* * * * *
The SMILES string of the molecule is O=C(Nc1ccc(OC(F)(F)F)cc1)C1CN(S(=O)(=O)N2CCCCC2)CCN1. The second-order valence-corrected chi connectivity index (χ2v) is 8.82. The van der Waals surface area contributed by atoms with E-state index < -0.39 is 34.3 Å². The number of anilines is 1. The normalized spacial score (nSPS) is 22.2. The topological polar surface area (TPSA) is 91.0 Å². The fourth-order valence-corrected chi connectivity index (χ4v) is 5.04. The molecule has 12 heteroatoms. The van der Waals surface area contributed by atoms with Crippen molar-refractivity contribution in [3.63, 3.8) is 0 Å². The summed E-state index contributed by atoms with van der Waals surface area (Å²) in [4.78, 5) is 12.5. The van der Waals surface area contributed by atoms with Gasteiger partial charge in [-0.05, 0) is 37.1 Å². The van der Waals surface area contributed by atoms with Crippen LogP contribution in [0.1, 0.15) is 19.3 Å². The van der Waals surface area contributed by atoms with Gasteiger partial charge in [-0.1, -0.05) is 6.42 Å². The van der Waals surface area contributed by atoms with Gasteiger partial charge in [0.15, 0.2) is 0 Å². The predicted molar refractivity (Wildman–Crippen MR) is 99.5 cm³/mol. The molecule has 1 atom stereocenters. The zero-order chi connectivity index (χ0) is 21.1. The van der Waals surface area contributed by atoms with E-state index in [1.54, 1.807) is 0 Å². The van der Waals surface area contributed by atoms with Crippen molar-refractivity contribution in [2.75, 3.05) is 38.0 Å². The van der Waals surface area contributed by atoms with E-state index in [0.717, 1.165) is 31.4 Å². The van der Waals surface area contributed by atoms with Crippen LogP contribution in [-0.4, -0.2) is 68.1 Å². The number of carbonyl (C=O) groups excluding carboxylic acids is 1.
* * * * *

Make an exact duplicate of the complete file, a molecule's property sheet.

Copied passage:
The SMILES string of the molecule is O=C(Nc1ccc(OC(F)(F)F)cc1)C1CN(S(=O)(=O)N2CCCCC2)CCN1. The second-order valence-corrected chi connectivity index (χ2v) is 8.82. The van der Waals surface area contributed by atoms with E-state index < -0.39 is 34.3 Å². The number of anilines is 1. The normalized spacial score (nSPS) is 22.2. The topological polar surface area (TPSA) is 91.0 Å². The fourth-order valence-corrected chi connectivity index (χ4v) is 5.04. The molecule has 12 heteroatoms. The van der Waals surface area contributed by atoms with Crippen molar-refractivity contribution in [3.63, 3.8) is 0 Å². The summed E-state index contributed by atoms with van der Waals surface area (Å²) in [4.78, 5) is 12.5. The van der Waals surface area contributed by atoms with Gasteiger partial charge in [-0.05, 0) is 37.1 Å². The van der Waals surface area contributed by atoms with Crippen LogP contribution in [0.1, 0.15) is 19.3 Å². The van der Waals surface area contributed by atoms with Gasteiger partial charge in [-0.1, -0.05) is 6.42 Å². The van der Waals surface area contributed by atoms with Gasteiger partial charge in [0.15, 0.2) is 0 Å². The predicted molar refractivity (Wildman–Crippen MR) is 99.5 cm³/mol. The molecule has 1 atom stereocenters. The zero-order chi connectivity index (χ0) is 21.1. The van der Waals surface area contributed by atoms with E-state index in [1.54, 1.807) is 0 Å². The van der Waals surface area contributed by atoms with Crippen molar-refractivity contribution in [2.75, 3.05) is 38.0 Å². The van der Waals surface area contributed by atoms with E-state index in [0.717, 1.165) is 31.4 Å². The van der Waals surface area contributed by atoms with Crippen LogP contribution in [-0.4, -0.2) is 68.1 Å². The number of carbonyl (C=O) groups excluding carboxylic acids is 1.